Breaking the invisibilization and silencing of Latino identity in the mainstream could bring a sense of belonging, and of equality before a new post-colonized world, therefore when seen, it would really exist in an honest gaze before other race identities that have broken that barrier. The presence of Latinos in a context of power may not propose radical ideas of social change, but it contributes to establishing Latino narratives as legitimate social and cultural discourses where a change of persecution is possible, erasing old stereotypes.
Photo by A. Gaytán
A visualization of the Latino identity emerging in a wide range of values that go beyond old fashioned social constructions of race under the white gaze could bring a better and clearer understatement of the conformation of this race.
The research exposed how Latino identity is gaining ground and having an impact in culture and visual mainstream media but lacking in making a real change when it comes to promote values that go beyond exoticism and tropicalism usually associated with colonial ideology. However, essentialist thinking is common in the public sphere as popular notions of what is natural in men and women, or in stereotypes of racial and ethnic groups (Brooker, 2003) and that's where the visualization of positive imagery that impacts the Latino community becomes essential. Having in count Paul Virilio's work; a situation in which contemporary substitution has reduced the 'visual field' to the 'line of a sighting device' results into an advantage to create a new social and visual narrative for a perception of latinidad in the XXI Century.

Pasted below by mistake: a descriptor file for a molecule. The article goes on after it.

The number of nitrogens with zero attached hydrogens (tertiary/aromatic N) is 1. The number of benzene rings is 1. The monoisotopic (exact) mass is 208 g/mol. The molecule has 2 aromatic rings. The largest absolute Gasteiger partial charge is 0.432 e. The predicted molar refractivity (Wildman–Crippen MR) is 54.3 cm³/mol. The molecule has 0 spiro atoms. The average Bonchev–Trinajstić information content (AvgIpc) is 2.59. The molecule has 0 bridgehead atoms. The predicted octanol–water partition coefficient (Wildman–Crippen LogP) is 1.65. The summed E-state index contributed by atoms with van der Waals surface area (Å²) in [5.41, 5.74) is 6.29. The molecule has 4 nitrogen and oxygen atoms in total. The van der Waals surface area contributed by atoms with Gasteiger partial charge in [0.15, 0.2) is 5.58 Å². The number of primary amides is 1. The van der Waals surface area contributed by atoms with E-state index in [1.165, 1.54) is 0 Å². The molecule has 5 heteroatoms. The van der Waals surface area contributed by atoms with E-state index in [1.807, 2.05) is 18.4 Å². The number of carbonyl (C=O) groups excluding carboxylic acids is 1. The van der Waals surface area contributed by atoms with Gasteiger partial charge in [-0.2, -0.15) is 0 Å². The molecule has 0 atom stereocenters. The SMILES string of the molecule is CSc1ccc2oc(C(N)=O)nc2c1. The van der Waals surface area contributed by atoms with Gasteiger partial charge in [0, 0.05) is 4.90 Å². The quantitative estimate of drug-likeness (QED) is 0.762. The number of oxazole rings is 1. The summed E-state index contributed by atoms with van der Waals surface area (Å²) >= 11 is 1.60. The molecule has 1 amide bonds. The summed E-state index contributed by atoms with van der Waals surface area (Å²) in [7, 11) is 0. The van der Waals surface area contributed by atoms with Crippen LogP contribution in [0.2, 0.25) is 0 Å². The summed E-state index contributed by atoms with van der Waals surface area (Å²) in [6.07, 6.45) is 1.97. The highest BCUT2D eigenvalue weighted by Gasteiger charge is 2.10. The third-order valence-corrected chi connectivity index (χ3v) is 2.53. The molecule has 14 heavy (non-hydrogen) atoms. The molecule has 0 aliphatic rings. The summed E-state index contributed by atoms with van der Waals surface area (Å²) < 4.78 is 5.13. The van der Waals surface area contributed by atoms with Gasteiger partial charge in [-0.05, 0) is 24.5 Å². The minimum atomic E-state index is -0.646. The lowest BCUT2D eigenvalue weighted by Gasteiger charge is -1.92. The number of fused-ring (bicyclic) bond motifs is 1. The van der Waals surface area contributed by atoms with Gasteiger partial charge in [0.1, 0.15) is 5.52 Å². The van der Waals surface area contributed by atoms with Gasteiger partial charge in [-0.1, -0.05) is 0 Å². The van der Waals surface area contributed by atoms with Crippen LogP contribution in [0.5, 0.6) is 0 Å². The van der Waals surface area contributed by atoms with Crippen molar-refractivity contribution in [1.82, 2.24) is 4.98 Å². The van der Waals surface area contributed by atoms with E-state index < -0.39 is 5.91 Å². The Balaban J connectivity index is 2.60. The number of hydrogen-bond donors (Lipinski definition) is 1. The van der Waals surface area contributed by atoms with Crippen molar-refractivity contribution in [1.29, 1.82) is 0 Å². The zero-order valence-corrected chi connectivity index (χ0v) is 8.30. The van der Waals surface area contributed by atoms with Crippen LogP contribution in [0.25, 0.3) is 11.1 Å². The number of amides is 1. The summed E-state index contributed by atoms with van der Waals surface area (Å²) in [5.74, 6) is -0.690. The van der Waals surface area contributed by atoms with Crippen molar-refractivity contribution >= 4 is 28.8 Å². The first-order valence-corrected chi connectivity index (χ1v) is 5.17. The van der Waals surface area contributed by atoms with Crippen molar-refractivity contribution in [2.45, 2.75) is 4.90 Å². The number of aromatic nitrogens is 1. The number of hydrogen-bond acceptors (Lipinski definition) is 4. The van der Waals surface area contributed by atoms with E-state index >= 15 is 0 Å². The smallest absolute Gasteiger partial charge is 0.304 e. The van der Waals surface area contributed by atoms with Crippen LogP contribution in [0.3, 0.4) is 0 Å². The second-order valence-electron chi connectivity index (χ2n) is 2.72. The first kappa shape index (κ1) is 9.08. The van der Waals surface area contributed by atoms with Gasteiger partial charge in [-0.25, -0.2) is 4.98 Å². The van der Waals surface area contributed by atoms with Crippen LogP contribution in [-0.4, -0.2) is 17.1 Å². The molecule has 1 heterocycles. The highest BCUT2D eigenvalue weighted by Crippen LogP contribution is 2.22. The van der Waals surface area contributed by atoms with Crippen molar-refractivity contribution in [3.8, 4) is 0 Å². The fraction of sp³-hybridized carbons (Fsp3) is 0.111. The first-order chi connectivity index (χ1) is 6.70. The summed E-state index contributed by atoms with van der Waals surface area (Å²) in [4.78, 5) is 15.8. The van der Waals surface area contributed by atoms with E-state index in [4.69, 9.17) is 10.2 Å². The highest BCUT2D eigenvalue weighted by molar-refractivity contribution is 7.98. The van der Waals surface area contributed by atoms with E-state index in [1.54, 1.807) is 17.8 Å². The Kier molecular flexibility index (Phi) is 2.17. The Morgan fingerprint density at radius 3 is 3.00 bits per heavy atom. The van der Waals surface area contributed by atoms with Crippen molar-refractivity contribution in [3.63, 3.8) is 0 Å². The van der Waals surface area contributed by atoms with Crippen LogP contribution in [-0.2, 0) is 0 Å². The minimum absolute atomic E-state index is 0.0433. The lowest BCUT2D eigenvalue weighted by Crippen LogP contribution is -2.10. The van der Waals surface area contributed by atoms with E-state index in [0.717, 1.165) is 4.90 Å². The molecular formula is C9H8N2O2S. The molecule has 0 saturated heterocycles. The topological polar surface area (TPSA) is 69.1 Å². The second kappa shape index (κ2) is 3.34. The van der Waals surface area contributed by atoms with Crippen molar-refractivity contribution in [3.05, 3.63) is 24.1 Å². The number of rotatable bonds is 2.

Aparicio, F. R. & Chavez-Silverman, S. (1997).
Tropicalizations: Transcultural representations of Latinidad. Hanover, NH: University Press of New England.
Avila-Saavedra G. (2011) Ethnic otherness virus cultural assimilation: U.S Latino comedians and the politics of identity. pp 271-291 [online] <https:// www.tandfonline.com/doi/full/10.1080/15205431003650478 >
Business of Fashion, (2020) [online] <https://www.businessoffashion.com/community/ people/maluma>
Business of Fashion, (2017) [online] <https://www.businessoffashion.com/community/ bof500/search?collections=10>
Desmond, J. C. (1997). Meaning in motion: New cultural studies of dance. Durham, NC: Duke University Press.
Dyer, R. (1945) White: Essays on Race and Culture. London : Routledge, 2017. Genzy A. & Karaminas V. (2019) Clothing and Dress in the Age of Globalization
Martynushka, M. (2016) The Exotic Other: representations of Latina tropicalism in U.S.popular culture. Journal of language and cultural education 2016 pp 73-81 [online] <https://content.sciendo.com/view/journals/jolace/4/2/article-p73.xml>
Molina Guzmán, I., & Valdivia, A. (2004). Brain, brow, and booty: Latina iconicity in U.S. popular culture.
Mosse, G. L. (1985) Toward the final solution: A history of European racism. New York: Howard Fertig
Rodriguez, C. E. (1992). Race, culture, and Latino "otherness" in the 1980 Census. Social Science Quarterly, 73(4), 930–937.
Rothenbuhler, E. W.( 2009) “Continuities: Communicative Form and Institutionalization,” in Mediatization: Concept, Changes, Consequences, ed. Knut Lundby New York: Peter Lang.
Virilio, P. (1994) The Vision Machine (Perspectives), Indiana University Press Tai S. (2016) The Fashion Spot <https://www.thefashionspot.com/runway-news/ 690669-diversity-report-spring-2016-fashion-ads/>
About the Artist
Alonso Gaytán is a Mexican fashion designer currently studying BA Fashion design womenswear at Central Saint Martins. Their experience in fashion includes a background in couture tailoring, their work has been presented in The British Fashion Awards and The Lethaby Gallery.